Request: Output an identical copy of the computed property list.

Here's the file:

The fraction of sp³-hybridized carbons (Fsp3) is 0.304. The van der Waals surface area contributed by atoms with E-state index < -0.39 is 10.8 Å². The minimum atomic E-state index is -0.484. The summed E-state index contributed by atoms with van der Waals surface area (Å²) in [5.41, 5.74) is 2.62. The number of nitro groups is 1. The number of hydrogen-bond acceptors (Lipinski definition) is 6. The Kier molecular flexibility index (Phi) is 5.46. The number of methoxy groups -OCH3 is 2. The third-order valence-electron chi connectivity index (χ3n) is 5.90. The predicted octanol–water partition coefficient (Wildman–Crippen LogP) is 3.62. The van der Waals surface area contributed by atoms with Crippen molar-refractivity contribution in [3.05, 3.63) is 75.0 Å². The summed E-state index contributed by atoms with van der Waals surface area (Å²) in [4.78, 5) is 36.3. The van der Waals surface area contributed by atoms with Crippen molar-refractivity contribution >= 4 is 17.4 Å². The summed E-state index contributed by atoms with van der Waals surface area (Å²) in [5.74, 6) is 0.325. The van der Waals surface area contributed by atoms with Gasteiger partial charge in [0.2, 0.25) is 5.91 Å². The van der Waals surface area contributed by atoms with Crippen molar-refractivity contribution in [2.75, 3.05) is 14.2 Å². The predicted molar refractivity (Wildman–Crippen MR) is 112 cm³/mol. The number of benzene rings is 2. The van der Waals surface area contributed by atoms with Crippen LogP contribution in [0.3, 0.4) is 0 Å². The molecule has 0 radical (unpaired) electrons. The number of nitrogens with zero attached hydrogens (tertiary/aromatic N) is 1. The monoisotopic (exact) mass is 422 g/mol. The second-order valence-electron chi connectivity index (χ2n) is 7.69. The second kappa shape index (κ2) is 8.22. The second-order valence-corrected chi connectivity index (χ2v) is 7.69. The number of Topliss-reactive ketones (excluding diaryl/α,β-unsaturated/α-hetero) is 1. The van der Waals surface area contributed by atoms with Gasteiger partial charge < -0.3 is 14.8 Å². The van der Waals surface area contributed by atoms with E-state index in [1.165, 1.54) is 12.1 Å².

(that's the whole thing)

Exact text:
The fraction of sp³-hybridized carbons (Fsp3) is 0.304. The van der Waals surface area contributed by atoms with E-state index < -0.39 is 10.8 Å². The minimum atomic E-state index is -0.484. The summed E-state index contributed by atoms with van der Waals surface area (Å²) in [5.41, 5.74) is 2.62. The number of nitro groups is 1. The number of hydrogen-bond acceptors (Lipinski definition) is 6. The Kier molecular flexibility index (Phi) is 5.46. The number of methoxy groups -OCH3 is 2. The third-order valence-electron chi connectivity index (χ3n) is 5.90. The predicted octanol–water partition coefficient (Wildman–Crippen LogP) is 3.62. The van der Waals surface area contributed by atoms with Crippen molar-refractivity contribution in [3.05, 3.63) is 75.0 Å². The summed E-state index contributed by atoms with van der Waals surface area (Å²) in [4.78, 5) is 36.3. The van der Waals surface area contributed by atoms with Crippen molar-refractivity contribution >= 4 is 17.4 Å². The summed E-state index contributed by atoms with van der Waals surface area (Å²) in [5.74, 6) is 0.325. The van der Waals surface area contributed by atoms with Gasteiger partial charge in [0.2, 0.25) is 5.91 Å². The van der Waals surface area contributed by atoms with Crippen molar-refractivity contribution in [2.75, 3.05) is 14.2 Å². The predicted molar refractivity (Wildman–Crippen MR) is 112 cm³/mol. The number of benzene rings is 2. The van der Waals surface area contributed by atoms with Crippen LogP contribution in [0.3, 0.4) is 0 Å². The molecule has 0 radical (unpaired) electrons. The number of nitrogens with zero attached hydrogens (tertiary/aromatic N) is 1. The monoisotopic (exact) mass is 422 g/mol. The second-order valence-electron chi connectivity index (χ2n) is 7.69. The second kappa shape index (κ2) is 8.22. The second-order valence-corrected chi connectivity index (χ2v) is 7.69. The number of Topliss-reactive ketones (excluding diaryl/α,β-unsaturated/α-hetero) is 1. The van der Waals surface area contributed by atoms with Gasteiger partial charge < -0.3 is 14.8 Å². The van der Waals surface area contributed by atoms with E-state index in [1.165, 1.54) is 12.1 Å².